The efforts for ecological installations have already reduced consumption to 150 liters in the area.
Cleaner waste water.
With Sjöstadsverket, a test treatment plan for waste water, the city plans to continually utilize cutting-edge technology to reduce hazardous substances and separate phosphorus out of waste water for use on farms. Hammarby Sjöstad has implemented waste management in three parts: property-based, which contains the heaviest and largest volumes of waste; block-based, which includes packaging, bulky waste, or electrical materials; and area-based, which is hazardous waste. The waste is transported to the central collection station via vacuum suction from the refuse chutes, which avoids heavy lifting and eliminates the need to drive into the area.
Residents will themselves produce 50% of the fuel used in production of heating, cooling, electric power and biogas.
At the moment, the Hammarby heating power plant treats the waste water, using the energy to heat the district. After the waste water is cooled, it can be used in the circulating in the district cooling network in Hammarby Sjöstad and other areas in the city. Sewage and food waste can be used to produce biogas, which is in turn used to power the city’s busses and as fertilizer. Many solar panels have also been installed on the roofs of buildings in Hammarby Sjöstad which help to heat the water. The solar panels that have been installed on the roof of the Viken block produce about half of the building’s annual hot water requirements.
26,000 residents, with around 36,000 in total either living or working there.
By building up the area, creating more access to the city and building more apartments, the city council is hoping to have about 26,000 inhabiting the area, with about 10,000 more working in the area.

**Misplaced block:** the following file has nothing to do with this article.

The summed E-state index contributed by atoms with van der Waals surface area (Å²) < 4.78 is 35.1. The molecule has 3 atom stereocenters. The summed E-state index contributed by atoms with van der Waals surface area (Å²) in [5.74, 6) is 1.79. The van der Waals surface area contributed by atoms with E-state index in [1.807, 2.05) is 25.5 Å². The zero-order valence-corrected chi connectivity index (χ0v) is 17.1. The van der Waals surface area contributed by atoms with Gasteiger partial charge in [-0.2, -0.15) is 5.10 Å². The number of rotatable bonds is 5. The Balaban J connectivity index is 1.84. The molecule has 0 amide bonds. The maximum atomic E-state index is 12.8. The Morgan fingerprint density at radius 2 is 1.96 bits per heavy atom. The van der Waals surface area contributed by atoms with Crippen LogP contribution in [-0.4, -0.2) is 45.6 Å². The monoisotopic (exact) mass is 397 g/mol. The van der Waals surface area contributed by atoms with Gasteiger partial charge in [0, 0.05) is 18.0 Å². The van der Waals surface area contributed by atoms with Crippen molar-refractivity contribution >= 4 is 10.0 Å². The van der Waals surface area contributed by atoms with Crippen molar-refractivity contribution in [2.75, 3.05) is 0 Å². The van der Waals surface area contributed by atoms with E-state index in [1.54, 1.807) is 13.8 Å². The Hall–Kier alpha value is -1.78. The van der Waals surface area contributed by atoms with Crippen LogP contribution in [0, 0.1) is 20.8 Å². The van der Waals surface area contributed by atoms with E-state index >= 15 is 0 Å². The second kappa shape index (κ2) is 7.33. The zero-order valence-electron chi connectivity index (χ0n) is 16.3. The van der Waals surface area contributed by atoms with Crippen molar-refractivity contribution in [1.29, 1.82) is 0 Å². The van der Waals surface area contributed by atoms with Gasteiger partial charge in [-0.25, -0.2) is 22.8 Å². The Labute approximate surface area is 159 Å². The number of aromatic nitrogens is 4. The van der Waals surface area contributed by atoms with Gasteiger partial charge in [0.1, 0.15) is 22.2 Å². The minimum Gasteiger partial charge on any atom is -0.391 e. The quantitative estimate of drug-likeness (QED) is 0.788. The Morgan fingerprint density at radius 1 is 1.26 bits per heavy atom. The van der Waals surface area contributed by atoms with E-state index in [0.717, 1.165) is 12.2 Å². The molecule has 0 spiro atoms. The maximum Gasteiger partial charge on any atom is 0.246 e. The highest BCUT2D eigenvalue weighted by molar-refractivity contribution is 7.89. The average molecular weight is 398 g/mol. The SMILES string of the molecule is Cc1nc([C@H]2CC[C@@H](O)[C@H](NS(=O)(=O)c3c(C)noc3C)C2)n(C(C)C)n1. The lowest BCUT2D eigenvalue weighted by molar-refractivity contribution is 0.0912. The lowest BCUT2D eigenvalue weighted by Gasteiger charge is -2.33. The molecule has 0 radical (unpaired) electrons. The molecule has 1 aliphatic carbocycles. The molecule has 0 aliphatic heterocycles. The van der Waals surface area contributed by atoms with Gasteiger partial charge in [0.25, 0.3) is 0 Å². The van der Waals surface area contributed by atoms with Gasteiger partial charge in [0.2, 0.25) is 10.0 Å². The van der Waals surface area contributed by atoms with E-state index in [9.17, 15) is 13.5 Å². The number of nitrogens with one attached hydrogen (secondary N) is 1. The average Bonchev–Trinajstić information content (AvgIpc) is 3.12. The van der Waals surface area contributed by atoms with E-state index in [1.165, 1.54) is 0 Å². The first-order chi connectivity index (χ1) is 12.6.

Where is Hammarby Sjöstad at now?
Unfortunately there has been no recent evaluation of how close the city is to reaching their goals. The last measuring of the environmental impact was done in 2008 by the consultancy firm Grontmij. Their analysis was a comparison with the start of this eco-friendly project in the 1990s, and the report found that at that point in time Hammarby Sjöstad had already had about 32-39% less emissions into the air, soil, and water.
The index for consumption of non-renewable energy raw materials shows a reduction of 28-42% for buildings, building plots and zones. Over-fertilization has decreased by around 50%, ground level ozone by around 35%, and water consumption by around 43%.
Grontmij concluded that the most important and largest accomplishment of the area so far had been the decrease in the environmental impact of the buildings, which had declined by 67-70% due to changes of heating in the operating phase, the use of pure water and the processing of wastewater.
So what does this all mean in simple terms? Progress. Hammarby Sjöstad have actually made some serious steps from its start in 1990s.
Malena Karlsson from GlashusEtt told us more of its progress and plans.
“The first estimated plans were that Hammarby Sjöstad would be finished by 2012, but now the time is set for about 2018. The changes in the development plans include more apartments instead of earlier planned offices. There is also a possible project that will connect Hammarby Sjöstad with a residential area on a somewhat higher level south of Sjöstaden.
But otherwise, most of the projects are those which were planned from the very beginning. What the future holds is more up to the people who live here. The organization HS2020 will hopefully be able to realize some of our visions with more energy-efficient buildings and continue the journey for a eco-friendly environment.”
HS 2020 is a citizen-driven project that quickly caught on to to the city’s desire to make Hammarby Sjöstad a sustainable living environment. The project is part of an EU-funded research project, driven by KTH, to further develop Hammarby’s concept for energy efficiency. HS2020 wants to see the area go further than just a plan for an eco-friendly environment – the idea is to keep the renewal going for this new city. The people behind HS2020 believe that Hammarby Sjöstad is a place that is capable of this renewal. Heading HS2020 is Stockholm’s Allan Larsson, who previously served as Sweden’s Minister of Finance in the early 1990s and also served as the President of the University of Lund. Allan has been an avid supporter of preserving the environment and works on many eco-friendly projects in Scandinavia alongside the HS2020 project.